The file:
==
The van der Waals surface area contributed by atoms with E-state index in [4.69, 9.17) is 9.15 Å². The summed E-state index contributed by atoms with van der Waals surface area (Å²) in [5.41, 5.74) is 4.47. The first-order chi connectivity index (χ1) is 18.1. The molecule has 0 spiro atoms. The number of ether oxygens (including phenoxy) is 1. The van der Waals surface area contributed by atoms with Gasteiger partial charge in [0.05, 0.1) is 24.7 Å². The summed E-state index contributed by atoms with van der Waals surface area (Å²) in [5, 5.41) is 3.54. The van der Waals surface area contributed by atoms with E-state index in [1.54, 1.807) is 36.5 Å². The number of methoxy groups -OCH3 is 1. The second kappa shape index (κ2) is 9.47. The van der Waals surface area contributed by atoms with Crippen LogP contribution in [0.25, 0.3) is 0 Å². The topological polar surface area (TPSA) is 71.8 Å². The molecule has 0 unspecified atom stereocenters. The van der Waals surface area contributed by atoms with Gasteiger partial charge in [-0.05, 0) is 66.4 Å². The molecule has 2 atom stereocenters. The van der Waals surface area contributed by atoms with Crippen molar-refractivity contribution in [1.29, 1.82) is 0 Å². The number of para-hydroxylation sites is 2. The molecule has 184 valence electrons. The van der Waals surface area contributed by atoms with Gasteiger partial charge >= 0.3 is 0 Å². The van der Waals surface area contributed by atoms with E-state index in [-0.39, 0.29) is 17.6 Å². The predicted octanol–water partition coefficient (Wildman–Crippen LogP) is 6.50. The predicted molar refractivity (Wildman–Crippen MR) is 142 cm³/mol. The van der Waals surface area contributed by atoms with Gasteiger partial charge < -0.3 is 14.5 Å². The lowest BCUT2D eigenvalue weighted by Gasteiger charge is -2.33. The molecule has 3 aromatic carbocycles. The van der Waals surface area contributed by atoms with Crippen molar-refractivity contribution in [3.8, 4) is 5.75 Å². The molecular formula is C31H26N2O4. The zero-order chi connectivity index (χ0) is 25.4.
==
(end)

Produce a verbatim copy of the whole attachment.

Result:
The van der Waals surface area contributed by atoms with E-state index in [4.69, 9.17) is 9.15 Å². The summed E-state index contributed by atoms with van der Waals surface area (Å²) in [5.41, 5.74) is 4.47. The first-order chi connectivity index (χ1) is 18.1. The molecule has 0 spiro atoms. The number of ether oxygens (including phenoxy) is 1. The van der Waals surface area contributed by atoms with Gasteiger partial charge in [0.05, 0.1) is 24.7 Å². The summed E-state index contributed by atoms with van der Waals surface area (Å²) in [5, 5.41) is 3.54. The van der Waals surface area contributed by atoms with E-state index in [1.54, 1.807) is 36.5 Å². The number of methoxy groups -OCH3 is 1. The second kappa shape index (κ2) is 9.47. The van der Waals surface area contributed by atoms with Crippen LogP contribution in [0.25, 0.3) is 0 Å². The topological polar surface area (TPSA) is 71.8 Å². The molecule has 0 unspecified atom stereocenters. The van der Waals surface area contributed by atoms with Gasteiger partial charge in [-0.05, 0) is 66.4 Å². The molecule has 2 atom stereocenters. The van der Waals surface area contributed by atoms with Crippen molar-refractivity contribution in [1.29, 1.82) is 0 Å². The number of para-hydroxylation sites is 2. The molecule has 184 valence electrons. The van der Waals surface area contributed by atoms with Gasteiger partial charge >= 0.3 is 0 Å². The van der Waals surface area contributed by atoms with E-state index in [-0.39, 0.29) is 17.6 Å². The predicted octanol–water partition coefficient (Wildman–Crippen LogP) is 6.50. The predicted molar refractivity (Wildman–Crippen MR) is 142 cm³/mol. The van der Waals surface area contributed by atoms with Gasteiger partial charge < -0.3 is 14.5 Å². The lowest BCUT2D eigenvalue weighted by Gasteiger charge is -2.33. The molecule has 3 aromatic carbocycles. The van der Waals surface area contributed by atoms with Crippen molar-refractivity contribution in [3.8, 4) is 5.75 Å². The molecular formula is C31H26N2O4. The zero-order chi connectivity index (χ0) is 25.4.